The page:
Could it be even easier than bacon? Unbelieveably, yes. In fact, if you skip the corning step, you can make your own pastrami at home in a weekend and with nothing more than a fridge, a smoker and some spices.
You may recall that I was shocked to learn that homemade bacon was within my humble reach, when my friend showed up at my house with pork bellies, already cured for a few days (with just salt and sugar), and all we had to do was slap them onto my trusty smoker for a few hours to make them into delicious, homemade, nitrate-free bacon. It was epic.
Such was my surprise when I happened upon a pin-worthy post from Coconut and Lime, declaring that a homemads pastrami could also be mine, if all I did was coat a corned beef brisket with brown sugar, paprika, coriander and pepper, let it sit overnight, and smoke it. To be fair, I could have done this COMPLETELY from scratch if I had 5 days to brine a brisket in the corning spices and brine, but who wants to wait that long when a decent corned beef brisket is no further away than my grocer’s meat counter? Not I. Not once I discovered how easy this was.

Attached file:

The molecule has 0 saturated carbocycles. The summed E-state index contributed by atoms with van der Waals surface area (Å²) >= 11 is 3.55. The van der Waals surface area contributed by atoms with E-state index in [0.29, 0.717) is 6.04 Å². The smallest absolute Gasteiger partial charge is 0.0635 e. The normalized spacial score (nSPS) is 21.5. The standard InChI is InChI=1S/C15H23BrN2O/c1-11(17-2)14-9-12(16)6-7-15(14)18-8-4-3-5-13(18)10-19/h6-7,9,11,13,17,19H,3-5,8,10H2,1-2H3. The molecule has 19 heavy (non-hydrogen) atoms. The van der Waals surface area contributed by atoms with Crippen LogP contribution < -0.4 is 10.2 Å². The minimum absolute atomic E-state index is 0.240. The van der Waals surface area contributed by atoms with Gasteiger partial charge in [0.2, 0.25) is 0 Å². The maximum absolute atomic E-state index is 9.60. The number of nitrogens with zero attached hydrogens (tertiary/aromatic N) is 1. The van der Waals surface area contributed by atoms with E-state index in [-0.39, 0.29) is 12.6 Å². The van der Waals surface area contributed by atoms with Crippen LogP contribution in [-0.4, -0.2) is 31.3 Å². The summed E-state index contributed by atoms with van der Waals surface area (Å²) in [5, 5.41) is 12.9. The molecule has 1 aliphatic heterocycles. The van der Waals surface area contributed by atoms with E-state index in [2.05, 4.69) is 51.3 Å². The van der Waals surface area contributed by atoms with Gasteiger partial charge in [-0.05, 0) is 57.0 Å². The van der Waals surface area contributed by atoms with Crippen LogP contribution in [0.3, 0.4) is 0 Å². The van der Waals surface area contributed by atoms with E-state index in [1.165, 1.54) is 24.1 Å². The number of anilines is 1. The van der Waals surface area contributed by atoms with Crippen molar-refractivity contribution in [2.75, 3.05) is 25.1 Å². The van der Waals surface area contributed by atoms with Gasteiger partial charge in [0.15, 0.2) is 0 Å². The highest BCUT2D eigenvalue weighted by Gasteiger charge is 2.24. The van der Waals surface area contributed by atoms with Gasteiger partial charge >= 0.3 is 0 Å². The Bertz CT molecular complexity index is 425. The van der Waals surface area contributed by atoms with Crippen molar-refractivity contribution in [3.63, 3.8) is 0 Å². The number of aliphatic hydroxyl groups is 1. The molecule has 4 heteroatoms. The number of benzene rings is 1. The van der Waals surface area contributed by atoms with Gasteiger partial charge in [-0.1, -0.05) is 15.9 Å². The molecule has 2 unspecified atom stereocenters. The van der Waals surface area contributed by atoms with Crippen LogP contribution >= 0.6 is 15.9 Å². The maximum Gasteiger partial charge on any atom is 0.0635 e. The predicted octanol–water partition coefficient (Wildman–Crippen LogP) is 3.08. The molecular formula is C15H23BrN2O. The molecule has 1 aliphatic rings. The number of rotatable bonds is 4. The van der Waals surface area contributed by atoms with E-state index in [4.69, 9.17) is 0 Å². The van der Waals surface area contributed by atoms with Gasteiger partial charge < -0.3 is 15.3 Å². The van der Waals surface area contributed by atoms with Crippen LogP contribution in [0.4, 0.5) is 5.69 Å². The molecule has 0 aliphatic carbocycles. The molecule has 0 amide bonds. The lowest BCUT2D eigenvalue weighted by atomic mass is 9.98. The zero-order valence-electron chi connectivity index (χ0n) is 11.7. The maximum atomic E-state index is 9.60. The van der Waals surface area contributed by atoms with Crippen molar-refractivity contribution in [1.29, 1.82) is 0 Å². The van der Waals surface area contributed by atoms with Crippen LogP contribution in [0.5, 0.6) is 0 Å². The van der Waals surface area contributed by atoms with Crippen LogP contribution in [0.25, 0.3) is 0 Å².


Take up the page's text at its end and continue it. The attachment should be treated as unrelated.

Step one. Buy or make a corned beef brisket. I bought.
Step two: Soak it in water and rinse it well. Coat it in freshly ground coriander and black pepper, plus paprika and a small amount of sugar (no more than a tablespoon). Rub the spices in there and make sure it sticks.
Step three: smoke the brisket over mesquite wood chips (or another similarly fragrant and delicious smoke) for about 6 hours – don’t let the smoker temperature get above 250 — until the internal temperature of the meat has reached 165.
Step four: Let the meat rest for at least a couple hours, or overnight. Slice against the grain into thick, meaty slices.
For best results, *add those thick slices of pastrami to a sour rye sandwich with a generously-sliced slab of gruyere or swiss cheese. Be sure to coat the bread with a dollop of the best homemade mustard you have. The taste will be worth it.
**Note: after tasting this a few ways, I came to the conclusion that it wasn’t pastrami-y enough for me. It tastes more like a fantastically flavored smoked brisket, and the curing flavor wasn’t as apparent as I would like. I would recommend that you, and next time I make this I will, coat the meat and let it sit for a couple of days instead of just overnight.